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Alternative Energy
Communicating the Story

Communicating the Story of Alternative Energy

September 19, 2017


In the 1980s and early 1990s, the plastics industry was facing new challenges. Very little had actually changed. Plastics were still being produced in much the same way as they always had been. Plastic bags still ended up strewn about where they shouldn’t have been, plastic medical devices still saved people’s lives and everything in between. It was business as usual- only it wasn’t. The environmentalists had arrived, and they were targeting the plastics industry.

Public opinion was shifting fast and the plastics industry was on the defensive. The story changed in 1993, with the “Plastic Makes It Possible” campaign. The campaign would go on to win the 1997 David Ogilvy Gold Medallion Award from the Advertising Research Foundation. Wirthlin Worldwide estimates that the campaigns associated with radio, television and print ads improved consumer attitudes towards plastics from 52 percent to 64 percent approval. Today, the plastics industry is still going strong.

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The alternative energy industry has the opposite problem. Plastics were an efficient and profitable business, attacked by environmentalists. In contrast, much of the alternative energy industry has been promoted by environmental interest. Their natural profit margins are less certain, and marketplace purists have been gaining steam as they question the validity of government support for these industries.

There are a number of facts – historical and otherwise – that would theoretically help the alternative energy industries to maintain public support. Coal and other traditional energy sources were supported by government subsidies for many years, and are still the recipients of corporate welfare in some ways. Alternative energy sources have also made steady progress in becoming more economically viable. Many may, in fact, swim all on their own. Despite these compelling facts, these aren’t the stories the public needs to hear.

Why was the plastics campaign successful?

The plastics campaign wasn’t about money, efficiency or subsidies. It was about something much more fundamental than that: human life. The “Plastics Makes It Possible” campaign highlighted how plastics could help people, bring families together and, ultimately, save lives. It isn’t a numbers game; it is a game of emotions. Where are these stories as they relate to alternative energy?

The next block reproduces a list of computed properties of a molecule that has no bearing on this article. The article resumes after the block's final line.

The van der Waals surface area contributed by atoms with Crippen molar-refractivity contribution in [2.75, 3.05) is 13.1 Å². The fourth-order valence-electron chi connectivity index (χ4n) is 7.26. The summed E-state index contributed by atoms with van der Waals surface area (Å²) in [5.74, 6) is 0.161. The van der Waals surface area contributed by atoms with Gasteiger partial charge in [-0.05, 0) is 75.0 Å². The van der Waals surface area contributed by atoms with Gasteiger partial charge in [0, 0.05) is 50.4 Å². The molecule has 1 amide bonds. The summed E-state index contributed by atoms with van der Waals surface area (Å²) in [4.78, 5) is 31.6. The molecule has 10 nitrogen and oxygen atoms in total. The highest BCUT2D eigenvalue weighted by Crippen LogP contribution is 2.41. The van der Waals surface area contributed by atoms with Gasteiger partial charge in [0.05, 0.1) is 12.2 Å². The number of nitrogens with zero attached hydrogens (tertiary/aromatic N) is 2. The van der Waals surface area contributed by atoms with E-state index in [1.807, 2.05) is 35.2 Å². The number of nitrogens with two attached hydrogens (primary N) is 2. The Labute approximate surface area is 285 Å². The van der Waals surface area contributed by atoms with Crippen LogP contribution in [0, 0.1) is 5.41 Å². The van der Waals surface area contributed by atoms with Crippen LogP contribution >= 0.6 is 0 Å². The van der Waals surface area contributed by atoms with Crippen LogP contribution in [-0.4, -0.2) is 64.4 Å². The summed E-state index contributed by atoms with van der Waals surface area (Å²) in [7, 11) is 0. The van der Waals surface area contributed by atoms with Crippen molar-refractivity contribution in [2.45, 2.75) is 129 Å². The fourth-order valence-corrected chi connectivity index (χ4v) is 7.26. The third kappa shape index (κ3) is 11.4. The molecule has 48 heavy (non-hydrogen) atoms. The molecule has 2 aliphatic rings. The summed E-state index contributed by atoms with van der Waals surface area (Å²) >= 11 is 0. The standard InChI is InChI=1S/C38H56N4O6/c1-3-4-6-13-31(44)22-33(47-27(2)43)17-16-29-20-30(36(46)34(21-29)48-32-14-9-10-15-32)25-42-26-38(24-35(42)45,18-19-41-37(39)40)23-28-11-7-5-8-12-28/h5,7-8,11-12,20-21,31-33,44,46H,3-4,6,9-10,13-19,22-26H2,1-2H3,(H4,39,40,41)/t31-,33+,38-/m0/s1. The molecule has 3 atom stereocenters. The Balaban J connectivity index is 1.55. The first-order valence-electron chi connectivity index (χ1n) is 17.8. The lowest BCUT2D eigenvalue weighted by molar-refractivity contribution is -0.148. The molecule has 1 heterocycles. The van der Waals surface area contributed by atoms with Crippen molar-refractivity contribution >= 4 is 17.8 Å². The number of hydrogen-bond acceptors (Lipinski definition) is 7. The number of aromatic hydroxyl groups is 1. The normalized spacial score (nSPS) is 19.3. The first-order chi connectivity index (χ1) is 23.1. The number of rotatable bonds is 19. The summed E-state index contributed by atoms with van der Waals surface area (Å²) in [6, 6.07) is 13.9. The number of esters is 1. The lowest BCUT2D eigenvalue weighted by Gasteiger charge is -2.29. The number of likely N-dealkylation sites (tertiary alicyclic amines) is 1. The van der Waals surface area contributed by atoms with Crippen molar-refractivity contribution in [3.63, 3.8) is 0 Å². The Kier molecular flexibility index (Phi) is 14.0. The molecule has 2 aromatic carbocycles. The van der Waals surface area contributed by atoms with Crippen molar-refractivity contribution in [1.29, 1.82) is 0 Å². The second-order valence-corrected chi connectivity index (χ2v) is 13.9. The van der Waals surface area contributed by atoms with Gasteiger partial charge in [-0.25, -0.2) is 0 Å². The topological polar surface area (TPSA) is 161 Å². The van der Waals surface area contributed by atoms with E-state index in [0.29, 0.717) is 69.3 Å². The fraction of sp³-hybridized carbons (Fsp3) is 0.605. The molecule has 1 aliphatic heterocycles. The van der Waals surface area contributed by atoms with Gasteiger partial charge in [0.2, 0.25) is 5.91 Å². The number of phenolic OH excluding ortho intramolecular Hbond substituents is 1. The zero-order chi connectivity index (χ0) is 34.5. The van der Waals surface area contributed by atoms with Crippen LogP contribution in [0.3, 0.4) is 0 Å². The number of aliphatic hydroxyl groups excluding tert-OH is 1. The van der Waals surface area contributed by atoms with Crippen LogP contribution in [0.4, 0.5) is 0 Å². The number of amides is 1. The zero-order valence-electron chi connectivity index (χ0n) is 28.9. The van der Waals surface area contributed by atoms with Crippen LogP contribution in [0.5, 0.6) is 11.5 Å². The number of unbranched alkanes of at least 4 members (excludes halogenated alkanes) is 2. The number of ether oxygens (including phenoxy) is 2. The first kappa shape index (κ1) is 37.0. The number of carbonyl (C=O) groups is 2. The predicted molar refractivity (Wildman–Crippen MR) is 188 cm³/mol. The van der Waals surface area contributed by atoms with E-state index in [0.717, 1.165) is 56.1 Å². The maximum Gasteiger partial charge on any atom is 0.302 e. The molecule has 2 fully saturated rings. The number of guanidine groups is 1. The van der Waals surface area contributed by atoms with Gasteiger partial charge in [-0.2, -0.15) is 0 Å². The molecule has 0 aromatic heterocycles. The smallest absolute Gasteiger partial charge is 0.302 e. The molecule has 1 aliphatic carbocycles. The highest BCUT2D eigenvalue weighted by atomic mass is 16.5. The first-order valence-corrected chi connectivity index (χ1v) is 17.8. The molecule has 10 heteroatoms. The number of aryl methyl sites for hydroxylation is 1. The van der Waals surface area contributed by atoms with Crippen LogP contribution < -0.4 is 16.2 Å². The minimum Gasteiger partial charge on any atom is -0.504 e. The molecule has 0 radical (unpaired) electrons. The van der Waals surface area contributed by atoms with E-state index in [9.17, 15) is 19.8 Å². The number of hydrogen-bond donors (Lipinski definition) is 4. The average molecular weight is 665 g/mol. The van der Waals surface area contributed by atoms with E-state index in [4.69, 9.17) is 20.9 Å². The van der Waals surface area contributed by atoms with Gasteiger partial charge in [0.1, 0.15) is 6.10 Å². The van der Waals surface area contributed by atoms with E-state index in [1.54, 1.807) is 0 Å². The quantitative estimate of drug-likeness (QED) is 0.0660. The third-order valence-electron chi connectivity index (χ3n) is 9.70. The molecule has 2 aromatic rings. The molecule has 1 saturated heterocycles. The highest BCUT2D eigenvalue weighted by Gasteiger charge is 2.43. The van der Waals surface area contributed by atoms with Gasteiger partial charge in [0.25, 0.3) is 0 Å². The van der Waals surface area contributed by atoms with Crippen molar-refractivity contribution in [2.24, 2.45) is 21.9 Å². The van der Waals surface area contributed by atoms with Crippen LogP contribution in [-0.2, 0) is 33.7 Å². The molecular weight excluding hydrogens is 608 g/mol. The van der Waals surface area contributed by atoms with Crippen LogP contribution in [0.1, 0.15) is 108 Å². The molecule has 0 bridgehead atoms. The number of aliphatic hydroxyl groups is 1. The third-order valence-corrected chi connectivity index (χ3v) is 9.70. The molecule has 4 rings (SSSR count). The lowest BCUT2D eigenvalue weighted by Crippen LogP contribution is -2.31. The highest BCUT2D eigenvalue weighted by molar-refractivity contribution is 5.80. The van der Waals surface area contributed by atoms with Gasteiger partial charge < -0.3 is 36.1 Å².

Certainly, green and clean fuel and energy can muster emotionally driven, effective stories about people as easily as the plastics industry, but few are telling these stories. Even fewer are telling them well. The problem is that alternative energy industry giants think that they have won the publicity game. They’re wrong.

How can alternative energy campaigns become more effective?

Although alternative energy has already won the hearts and minds of many modern-day consumers, a number of Americans remain skeptical. They speculate that government subsidies are unfairly distorting markets. They worry that this support is propping up inefficient energy sources at the expense of less attractive, but more realistic, alternatives. They see alternative energy companies as little better than their corporate counterparts. The public opinion battle is far from over, and the U.S. government has noticed. Recently, significant funding has been cut in an effort to see whether the industries will sink or swim.

If alternative energy companies want their subsidies and, more importantly, the support of the general public support to continue, they need to deliver more effective communications materials. What might these campaigns look like? They need to be emotionally compelling, story-driven and highlight real struggles from real people.

Current strategies are missing the mark. This green energy campaign video, for example, does little more than list useful facts. It doesn’t even utilize inspirational music. This beautifully composed animation video highlights a dream for a solar future and identifies stakeholders, but never hits upon the human cost of a world that doesn’t dream of a solar future. The solar energy road trip campaign shows people, but it doesn’t show struggle. It presents people committed to solar energy, but never explains why. “It’s out there . . . why not use it?” is not the message of a revolution. It won’t capture hearts and minds. It won’t garner the kind of support needed to power a clean energy movement.

The alternative energy movement needs better campaigns. It needs more compelling stories of people whose lives can and will be irrevocably changed by a true commitment to alternative energies. These stories are out there. They just need to be told. When and if the alternative energy industries produce emotionally compelling, story-driven campaigns of their own, then, like plastic, they may become a staple of the American landscape.

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